Ethnic disparities have plagued liver transplantation along with other types of solid-organ transplantation for many years.5-9,10 Historically, African American (AA) recipients have shown inferior graft and patient survival rates compared with White, Hispanic, Asian, and other recipients both before and during the MELD era.5-7,11 Many have tried to elucidate reasons why AA patients typically experience inferior graft and patient outcomes after liver transplant. It has been propounded that AA patients are more likely to be more seriously ill at the time of liver transplant, are more likely to experience rejection and infection, and are more likely to have public insurance.5,6,8,12 Reports vary regarding outcomes in White and Hispanic recipients. Some have demonstrated that White recipients experience survival advantages over Hispanic recipients,5,9 whereas others have reported that Hispanic recipients experience superior outcomes compared with White recipients.6,10 Data are scarce regarding biologic, disease-related, and socioeconomic factors that are associated with survival rates in Hispanic patients after liver transplant. However, analyses from Hispanic recipients of kidney transplants have suggested that, despite higher rates of diabetes, lower average incomes and lower average levels of education, Hispanic patients tend to experience superior outcomes versus White patients.13 This so-called “Hispanic paradox” has been attributed to possible genetic advantages, better social support, or the “salmon bias theory,” which suggests that older Hispanic recipients return to their birthplace at the end of life and are therefore not counted in studies of mortality.13 Finally, Asian recipients typically experience the best outcomes after liver transplant, displaying superior graft and patient survival rates compared with White, Hispanic, AA, and other ethnic groups.7,10 It has been proposed that lower average body mass index and levels of access to liver transplant that are above their proportional representation on wait lists are among the reasons for improved outcomes in Asian populations.10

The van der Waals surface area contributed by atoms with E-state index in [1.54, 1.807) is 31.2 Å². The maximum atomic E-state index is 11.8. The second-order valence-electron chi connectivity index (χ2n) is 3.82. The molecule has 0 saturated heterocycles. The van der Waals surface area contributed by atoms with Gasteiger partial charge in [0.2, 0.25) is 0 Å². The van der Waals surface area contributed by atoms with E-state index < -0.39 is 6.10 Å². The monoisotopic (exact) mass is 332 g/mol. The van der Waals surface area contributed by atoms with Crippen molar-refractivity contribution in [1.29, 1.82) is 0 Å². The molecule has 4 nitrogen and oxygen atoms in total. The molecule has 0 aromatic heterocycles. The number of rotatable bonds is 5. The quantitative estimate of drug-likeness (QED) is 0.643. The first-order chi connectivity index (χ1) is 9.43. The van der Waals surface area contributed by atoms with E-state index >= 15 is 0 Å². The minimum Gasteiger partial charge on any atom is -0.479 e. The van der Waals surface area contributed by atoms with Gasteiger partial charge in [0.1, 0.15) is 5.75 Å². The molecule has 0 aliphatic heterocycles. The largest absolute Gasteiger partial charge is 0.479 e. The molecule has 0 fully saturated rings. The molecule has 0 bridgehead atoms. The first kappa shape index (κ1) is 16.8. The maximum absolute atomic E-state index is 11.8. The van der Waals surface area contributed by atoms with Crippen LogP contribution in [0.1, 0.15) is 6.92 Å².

Our results for 1-year and 2-year graft and patient survival rates before the implementation of Share 35 correlate with the above-mentioned findings. Our data showed significant differences in graft and patient survival rates between ethnicities, with Asian patients generally experiencing the best outcomes followed by Whites and Hispanics, with AA patients having the worst outcomes. However, after the implementation of Share 35, the expected ethnic disparities in liver transplant outcomes were reduced. There were no significant differences in either 1- or 2-year graft and in patient survival rates between ethnicities. Overall, our analysis demonstrated that, after the implementation of Share 35, previously observed ethnic disparities were eliminated, suggesting that, at least in the short-term, the policy has unintentionally but successfully helped equalize outcomes between ethnicities.